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Given a smooth algebraic variety $X$, and an $\mathcal{M}\in \text{Mod}(D_X)$, there is the characteristic variety of $\mathcal{M}$ defined as $$ \text{Char}(\mathcal{M}):= V\left(\sqrt{Ann(\mathcal{M})}\right) \subset T^*X $$ These varieties have a number of nice properties

  1. Their dimension is equal to the dimension of the underlying $D_X$-module
  2. Their dimension is greater than or equal to the dimension of $X$
  3. Behaves well with restriction to open subsets of $X$
  4. They behave well with respect to exact sequences of coherent $D_X$-modules
  5. They are coisotropic subvarieties of $T^*X$
  6. They are lagrangian iff the underlying D-module is holonomic

Unfortunately, it's not clear why these varieties are useful and what their motivation for construction is.

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    $\begingroup$ I don't recall the details (I am not an analyst), but the motivation comes primarily from distribution theory; the characteristic variety of a holonomic D-module (which as you know is cyclic, generated by a distribution) is related to the singular spectrum of the distribution. I would go have a look at the original work of Kashiwara and Saito, it might be enlightening. $\endgroup$ Sep 8, 2016 at 8:15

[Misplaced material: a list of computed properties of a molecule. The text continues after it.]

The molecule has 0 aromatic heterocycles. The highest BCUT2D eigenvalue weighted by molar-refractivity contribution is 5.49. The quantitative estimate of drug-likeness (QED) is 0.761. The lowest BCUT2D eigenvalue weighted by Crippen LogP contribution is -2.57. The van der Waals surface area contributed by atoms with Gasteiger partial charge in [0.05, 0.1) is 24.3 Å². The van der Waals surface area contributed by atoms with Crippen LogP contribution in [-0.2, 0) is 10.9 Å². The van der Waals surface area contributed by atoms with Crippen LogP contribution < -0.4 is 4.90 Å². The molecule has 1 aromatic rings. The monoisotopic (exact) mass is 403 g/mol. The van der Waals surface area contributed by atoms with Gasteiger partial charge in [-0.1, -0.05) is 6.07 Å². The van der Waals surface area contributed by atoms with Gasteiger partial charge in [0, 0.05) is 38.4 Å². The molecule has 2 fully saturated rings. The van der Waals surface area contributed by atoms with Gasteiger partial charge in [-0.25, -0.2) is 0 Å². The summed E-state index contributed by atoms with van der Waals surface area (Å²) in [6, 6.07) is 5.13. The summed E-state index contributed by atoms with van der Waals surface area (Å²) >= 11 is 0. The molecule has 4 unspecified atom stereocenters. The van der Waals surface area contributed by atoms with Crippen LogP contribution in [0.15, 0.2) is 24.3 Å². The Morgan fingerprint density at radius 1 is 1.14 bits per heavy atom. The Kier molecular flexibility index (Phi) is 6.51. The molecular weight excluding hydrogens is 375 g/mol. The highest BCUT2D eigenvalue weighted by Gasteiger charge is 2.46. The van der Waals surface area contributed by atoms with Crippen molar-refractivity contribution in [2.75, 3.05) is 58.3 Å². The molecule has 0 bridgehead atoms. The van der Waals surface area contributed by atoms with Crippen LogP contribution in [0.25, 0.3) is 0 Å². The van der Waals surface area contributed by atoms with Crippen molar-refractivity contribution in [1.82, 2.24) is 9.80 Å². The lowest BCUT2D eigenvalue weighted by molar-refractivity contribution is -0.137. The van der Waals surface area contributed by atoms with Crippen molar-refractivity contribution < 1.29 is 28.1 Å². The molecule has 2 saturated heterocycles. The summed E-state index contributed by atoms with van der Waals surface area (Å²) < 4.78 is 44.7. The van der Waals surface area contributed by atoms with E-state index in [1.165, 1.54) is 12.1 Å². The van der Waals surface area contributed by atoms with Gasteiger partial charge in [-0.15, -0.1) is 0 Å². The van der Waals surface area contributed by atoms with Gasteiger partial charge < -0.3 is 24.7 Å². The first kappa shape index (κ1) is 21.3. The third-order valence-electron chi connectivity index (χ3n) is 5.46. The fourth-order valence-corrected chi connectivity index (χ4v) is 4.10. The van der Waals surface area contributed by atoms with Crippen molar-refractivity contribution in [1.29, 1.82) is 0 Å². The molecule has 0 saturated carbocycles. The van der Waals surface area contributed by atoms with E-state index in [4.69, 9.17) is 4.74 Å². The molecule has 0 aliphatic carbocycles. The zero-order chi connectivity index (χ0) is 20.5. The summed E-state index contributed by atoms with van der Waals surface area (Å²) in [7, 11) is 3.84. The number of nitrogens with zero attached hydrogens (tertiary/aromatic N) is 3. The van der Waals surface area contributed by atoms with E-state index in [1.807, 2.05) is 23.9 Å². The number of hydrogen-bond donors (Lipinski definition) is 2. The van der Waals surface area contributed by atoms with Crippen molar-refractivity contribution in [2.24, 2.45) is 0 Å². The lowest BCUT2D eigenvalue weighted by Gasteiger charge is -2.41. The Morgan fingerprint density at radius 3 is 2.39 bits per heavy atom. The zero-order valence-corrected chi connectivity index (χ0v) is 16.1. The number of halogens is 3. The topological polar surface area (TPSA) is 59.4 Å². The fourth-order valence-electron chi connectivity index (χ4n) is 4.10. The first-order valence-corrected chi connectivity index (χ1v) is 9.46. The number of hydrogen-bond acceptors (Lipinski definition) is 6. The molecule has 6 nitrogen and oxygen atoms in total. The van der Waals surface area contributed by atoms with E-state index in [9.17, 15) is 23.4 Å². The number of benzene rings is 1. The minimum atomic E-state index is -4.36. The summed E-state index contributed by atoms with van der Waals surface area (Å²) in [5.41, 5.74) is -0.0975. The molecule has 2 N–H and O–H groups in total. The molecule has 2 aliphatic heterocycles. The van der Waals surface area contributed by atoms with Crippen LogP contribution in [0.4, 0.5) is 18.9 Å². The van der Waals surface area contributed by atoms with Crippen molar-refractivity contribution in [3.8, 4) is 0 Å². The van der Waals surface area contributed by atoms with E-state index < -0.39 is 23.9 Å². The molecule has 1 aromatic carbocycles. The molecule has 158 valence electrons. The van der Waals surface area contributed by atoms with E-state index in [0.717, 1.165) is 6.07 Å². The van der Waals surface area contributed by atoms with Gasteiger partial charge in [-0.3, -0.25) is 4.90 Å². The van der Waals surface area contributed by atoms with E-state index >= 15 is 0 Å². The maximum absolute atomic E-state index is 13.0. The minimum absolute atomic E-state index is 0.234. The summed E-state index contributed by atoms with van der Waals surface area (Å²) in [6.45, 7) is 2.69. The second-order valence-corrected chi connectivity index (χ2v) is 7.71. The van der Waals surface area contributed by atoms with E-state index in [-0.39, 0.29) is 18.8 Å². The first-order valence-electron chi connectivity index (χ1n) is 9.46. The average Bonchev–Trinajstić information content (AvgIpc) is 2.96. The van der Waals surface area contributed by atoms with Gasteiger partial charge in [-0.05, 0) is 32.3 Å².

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    $\begingroup$ You may also think of it as an invariant of the PDE, for example the classical distinction between elliptic parabolic or hyperbolic PDE can be read from the characteristic variety. $\endgroup$ Sep 8, 2016 at 18:12

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Here’s one way to think about them: they tell you how far a $D$-module is from being an integrable connection (i.e. finitely generated over $\mathcal O$). Here’s what I mean: let $M$ be a $D$-module on $X$. Then $M$ is an integrable connection in a neighborhood of a point $x\in X$ if and only if $\operatorname{Char}(M)\cap T^*_x X$ is zero (i.e. is contained in the zero section).

I also want to correct your point number 1. The dimension of a $D$-module is by definition the dimension of its characteristic variety.

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Another way to think about them: they are just support of a coherent $\mathcal{O}_{T^*X}$ module $\widetilde{gr^FM}$.It is a generalization of the notion of a singular support of a module, and that is a refinement of the usual notion of "support" appear in geometry.

For module $M$ over a ring, we define the support to be $\{p|M_p \neq 0\}$, and note that $V(\sqrt{Ann(M)} ) = supp(M)$. This is still true when you replace $M$ with $gr^F_M$, and $supp(gr^F_M)$ is denoted as the singular support of $M$.

Here is a paper on generalizing this notion to 2-category. https://arxiv.org/pdf/1201.6343.pdf (talk version here: https://pirsa.org/16040075)

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